Recalling the view across St Mark’s Square
I’ve been reading Carrying off the palaces: John Ruskin’s lost Daguerreotypes, a book by Ken and Jenny Jacobson about Ruskin’s use of photography for observing and analysing the architecture of Venice.
The book reveals the deep scholarship the Jacobsons have applied to a box of 188 Daguerreotypes they bought at an auction sale in 2006. This box contained a significant set of photographs collected, commissioned or taken by John Ruskin in the 1840s and ’50s. I’m making slow and pleasant progress through the text, the photographs, and the copious footnotes.
Among his most important works is The Stones of Venice, an account of the city’s architecture published in three volumes between 1851 and 1853, and based on years of study in Venice. At first he relied on sketching and drawing to record his observations, but then he took up the new medium of photography. He wrote to his father in October 1845:
I have been lucky enough to get from a poor Frenchm[an] here, said to be in distress, some most beautiful, though small, Daguerreotypes of the palace I have been trying to draw—and certainly Daguerreotypes taken by this vivid sunlight are glorious things.
… I am very much delighted with these and am going to have some more made of pet bits. It is a noble invention, say what you will of it, and any one who has worked and blundered and stammered as I have for four days, and then sees the thing he has been trying to do so long in vain, done perfectly & faultlessly in half a minute, won’t abuse it afterwards.
The Daguerreotype process, announced in 1839, was the first practical method of producing photographs. A Daguerreotype was made on a silvered-copper plate that was made sensitive to light by iodine fumes. After it was exposed in a camera the plate was developed by mercury vapour. Each was unique, with an exquisitely detailed image visible in the light reflected on its polished surface.
At first Ruskin bought Daguerreotypes from dealers, or commissioned photographers to make them under his direction. Later he bought cameras and other equipment and made his own Daguerreotypes, with help from his valets who became skilled photographers.
Buying Daguerreotypes like these are well beyond my budget—Ken and Jenny Jacobson happily paid £75,000 for their box lot. Instead, I collect some of the cheaper photographic images that came later: cartes-de-visite in the nineteenth century and postcards in the twentieth. These ordinary tourist pictures remind me of places I have seen or want to see, and evoke the kind of travel-without-a-valet that is closer to my own experience than Ruskin’s grand tours.
The square in front of St Mark’s church—the Piazza San Marco—is the principal civic space in the city. It’s a wonderfully irregular series of spaces enclosed by an eclectic set of buildings. Ruskin studied the fabric of those buildings in great detail, both in the bricks-and-mortar and in his Daguerreotypes. On 28 May 1846, while he was in Padua, Ruskin wrote in his diary:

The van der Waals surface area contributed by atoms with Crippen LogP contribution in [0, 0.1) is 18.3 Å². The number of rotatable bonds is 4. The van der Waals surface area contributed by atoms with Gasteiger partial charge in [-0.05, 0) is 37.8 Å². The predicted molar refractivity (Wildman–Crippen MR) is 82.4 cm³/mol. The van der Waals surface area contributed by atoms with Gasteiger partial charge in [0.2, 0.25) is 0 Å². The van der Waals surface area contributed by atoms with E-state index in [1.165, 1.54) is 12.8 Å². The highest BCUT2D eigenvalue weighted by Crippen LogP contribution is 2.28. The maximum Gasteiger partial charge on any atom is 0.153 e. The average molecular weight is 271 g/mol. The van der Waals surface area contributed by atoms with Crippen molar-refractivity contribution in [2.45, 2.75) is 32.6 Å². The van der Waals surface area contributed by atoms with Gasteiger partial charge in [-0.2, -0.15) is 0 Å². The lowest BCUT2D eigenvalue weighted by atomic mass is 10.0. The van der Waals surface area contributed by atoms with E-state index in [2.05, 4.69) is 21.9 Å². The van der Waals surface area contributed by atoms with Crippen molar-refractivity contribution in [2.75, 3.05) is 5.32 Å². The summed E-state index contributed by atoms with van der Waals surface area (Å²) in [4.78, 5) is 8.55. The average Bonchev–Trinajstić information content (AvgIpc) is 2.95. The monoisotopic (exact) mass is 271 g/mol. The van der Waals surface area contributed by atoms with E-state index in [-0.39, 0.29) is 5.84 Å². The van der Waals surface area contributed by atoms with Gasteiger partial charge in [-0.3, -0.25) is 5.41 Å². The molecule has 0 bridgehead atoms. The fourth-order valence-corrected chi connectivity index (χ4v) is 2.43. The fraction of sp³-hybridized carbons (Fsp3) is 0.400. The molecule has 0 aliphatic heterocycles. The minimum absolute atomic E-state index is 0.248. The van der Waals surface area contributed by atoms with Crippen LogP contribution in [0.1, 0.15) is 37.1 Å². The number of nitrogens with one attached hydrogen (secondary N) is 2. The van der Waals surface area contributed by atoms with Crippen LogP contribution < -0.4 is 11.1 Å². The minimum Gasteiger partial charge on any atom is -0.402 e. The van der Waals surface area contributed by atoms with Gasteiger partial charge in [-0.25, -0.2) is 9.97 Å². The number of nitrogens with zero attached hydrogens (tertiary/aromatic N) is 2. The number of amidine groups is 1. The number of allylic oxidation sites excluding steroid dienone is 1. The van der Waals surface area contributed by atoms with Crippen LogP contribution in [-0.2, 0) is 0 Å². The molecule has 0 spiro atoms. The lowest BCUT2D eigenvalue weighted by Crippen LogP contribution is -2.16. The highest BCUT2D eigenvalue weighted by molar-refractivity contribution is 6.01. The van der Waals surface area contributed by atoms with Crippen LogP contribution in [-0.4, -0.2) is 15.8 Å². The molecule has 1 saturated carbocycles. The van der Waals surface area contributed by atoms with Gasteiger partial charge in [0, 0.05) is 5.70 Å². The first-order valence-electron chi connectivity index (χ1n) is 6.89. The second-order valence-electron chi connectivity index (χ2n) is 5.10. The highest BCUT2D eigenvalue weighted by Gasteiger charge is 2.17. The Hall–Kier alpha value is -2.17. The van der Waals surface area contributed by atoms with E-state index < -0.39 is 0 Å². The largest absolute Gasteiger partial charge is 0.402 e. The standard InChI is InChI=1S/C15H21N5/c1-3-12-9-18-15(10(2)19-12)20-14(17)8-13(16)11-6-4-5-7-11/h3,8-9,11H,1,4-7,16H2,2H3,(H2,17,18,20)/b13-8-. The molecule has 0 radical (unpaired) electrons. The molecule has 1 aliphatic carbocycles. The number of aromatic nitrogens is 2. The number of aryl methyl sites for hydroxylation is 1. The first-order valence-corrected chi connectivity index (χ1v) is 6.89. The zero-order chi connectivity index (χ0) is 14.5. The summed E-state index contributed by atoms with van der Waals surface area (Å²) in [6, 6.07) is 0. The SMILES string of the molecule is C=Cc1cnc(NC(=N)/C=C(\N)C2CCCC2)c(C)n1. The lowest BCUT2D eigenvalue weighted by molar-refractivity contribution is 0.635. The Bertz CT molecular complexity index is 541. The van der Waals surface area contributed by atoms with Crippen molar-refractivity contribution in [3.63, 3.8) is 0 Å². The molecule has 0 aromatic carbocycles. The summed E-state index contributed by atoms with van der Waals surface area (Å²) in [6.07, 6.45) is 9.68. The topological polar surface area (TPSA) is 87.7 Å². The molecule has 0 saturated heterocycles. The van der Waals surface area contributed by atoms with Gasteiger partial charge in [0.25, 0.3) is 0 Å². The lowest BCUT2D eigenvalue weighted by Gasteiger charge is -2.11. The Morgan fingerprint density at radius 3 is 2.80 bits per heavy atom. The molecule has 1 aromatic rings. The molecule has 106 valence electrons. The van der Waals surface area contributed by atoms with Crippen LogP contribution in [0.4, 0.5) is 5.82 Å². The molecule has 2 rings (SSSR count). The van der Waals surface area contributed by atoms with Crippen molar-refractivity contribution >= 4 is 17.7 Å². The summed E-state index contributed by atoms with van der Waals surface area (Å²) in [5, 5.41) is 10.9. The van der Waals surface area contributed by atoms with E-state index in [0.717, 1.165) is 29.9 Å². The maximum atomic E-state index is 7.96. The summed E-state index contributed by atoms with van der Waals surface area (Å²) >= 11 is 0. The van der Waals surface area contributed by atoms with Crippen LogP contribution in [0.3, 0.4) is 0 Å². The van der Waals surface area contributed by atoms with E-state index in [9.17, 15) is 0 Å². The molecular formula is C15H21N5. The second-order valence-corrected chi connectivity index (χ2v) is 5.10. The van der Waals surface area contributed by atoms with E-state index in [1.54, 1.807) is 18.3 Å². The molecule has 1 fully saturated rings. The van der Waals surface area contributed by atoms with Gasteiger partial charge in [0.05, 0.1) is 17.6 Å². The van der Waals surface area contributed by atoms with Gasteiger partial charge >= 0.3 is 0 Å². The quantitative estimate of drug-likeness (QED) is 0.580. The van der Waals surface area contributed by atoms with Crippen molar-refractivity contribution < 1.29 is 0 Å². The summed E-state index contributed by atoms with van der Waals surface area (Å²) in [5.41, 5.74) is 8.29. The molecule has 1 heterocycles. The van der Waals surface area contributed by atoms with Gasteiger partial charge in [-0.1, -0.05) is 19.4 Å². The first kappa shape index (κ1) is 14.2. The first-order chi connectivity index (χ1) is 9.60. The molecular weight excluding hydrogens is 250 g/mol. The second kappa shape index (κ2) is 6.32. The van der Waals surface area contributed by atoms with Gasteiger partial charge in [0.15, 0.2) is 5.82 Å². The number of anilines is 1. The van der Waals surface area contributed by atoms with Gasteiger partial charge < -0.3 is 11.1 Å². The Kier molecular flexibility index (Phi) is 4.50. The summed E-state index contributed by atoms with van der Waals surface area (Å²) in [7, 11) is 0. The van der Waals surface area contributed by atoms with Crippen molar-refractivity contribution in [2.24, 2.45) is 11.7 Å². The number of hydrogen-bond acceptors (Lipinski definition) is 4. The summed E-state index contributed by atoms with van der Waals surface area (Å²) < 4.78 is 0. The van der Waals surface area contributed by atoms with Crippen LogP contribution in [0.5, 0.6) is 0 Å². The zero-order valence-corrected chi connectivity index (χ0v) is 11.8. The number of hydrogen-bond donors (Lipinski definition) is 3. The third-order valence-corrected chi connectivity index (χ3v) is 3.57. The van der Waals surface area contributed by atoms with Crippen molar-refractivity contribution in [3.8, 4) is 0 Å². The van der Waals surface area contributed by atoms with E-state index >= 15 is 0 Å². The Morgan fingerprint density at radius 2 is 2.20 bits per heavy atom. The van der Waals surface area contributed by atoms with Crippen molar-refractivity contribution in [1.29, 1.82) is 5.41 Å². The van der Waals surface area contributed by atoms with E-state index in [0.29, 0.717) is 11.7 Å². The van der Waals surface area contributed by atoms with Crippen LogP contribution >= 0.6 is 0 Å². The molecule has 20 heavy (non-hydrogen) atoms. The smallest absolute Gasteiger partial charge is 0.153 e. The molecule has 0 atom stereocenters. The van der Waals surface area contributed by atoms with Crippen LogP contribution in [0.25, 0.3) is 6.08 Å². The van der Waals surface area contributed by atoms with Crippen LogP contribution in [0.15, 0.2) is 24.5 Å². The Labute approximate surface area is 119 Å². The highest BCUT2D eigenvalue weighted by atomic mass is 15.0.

I think the campanile of St Mark’s is the most perfect instance of the power of proportion than can be given, for by this alone, and the right introduction of the little and grand ornament that it has, it entirely effaces all sense of its rude materials and ugly surface. The shell ornament at the top is perfectly right in its use, one of the few instances of its coming well; the loggia is delicious and yet all this would be quite vulgar without its great blank pyramidal top, and the whole vulgar if it were the least more slender than it is.
The campanile, built in 1514, fell down in 1902. Cracks were noticed in the masonry before the collapse, the square was evacuated, so nobody was hurt. The tower was reconstructed in the same form, and re-dedicated in 1912.
I was sixteen years old when I first went to Venice. In the spring of 1966 my father and I left my mother and sister in England while we made a sortie to the Continent. In Venice we stayed in a hostel on the island of Giudecca. We began each day with a bowl of milk coffee and a piece of bread eaten at a refectory table with a view across the shipping channel to the domes, towers and terracotta roofs of the city. We took a ferry to St Mark’s Square; from there we walked and walked along the paths and across the squares, lost our way, and found it again.
I did not get back to Venice until the autumn of 2010. This time I was with my partner Margie and our daughters Lucy and Sally. We stayed in an apartment in Castello and walked to the square most days. We explored the buildings that mark the edges of that remarkable civic space. One morning we ascended the campanile and looked down on the pattern of the city and, on the hour, were deafened by the bells. Then we went down into the square and found the place where I had been standing in 1966 and Lucy took a picture.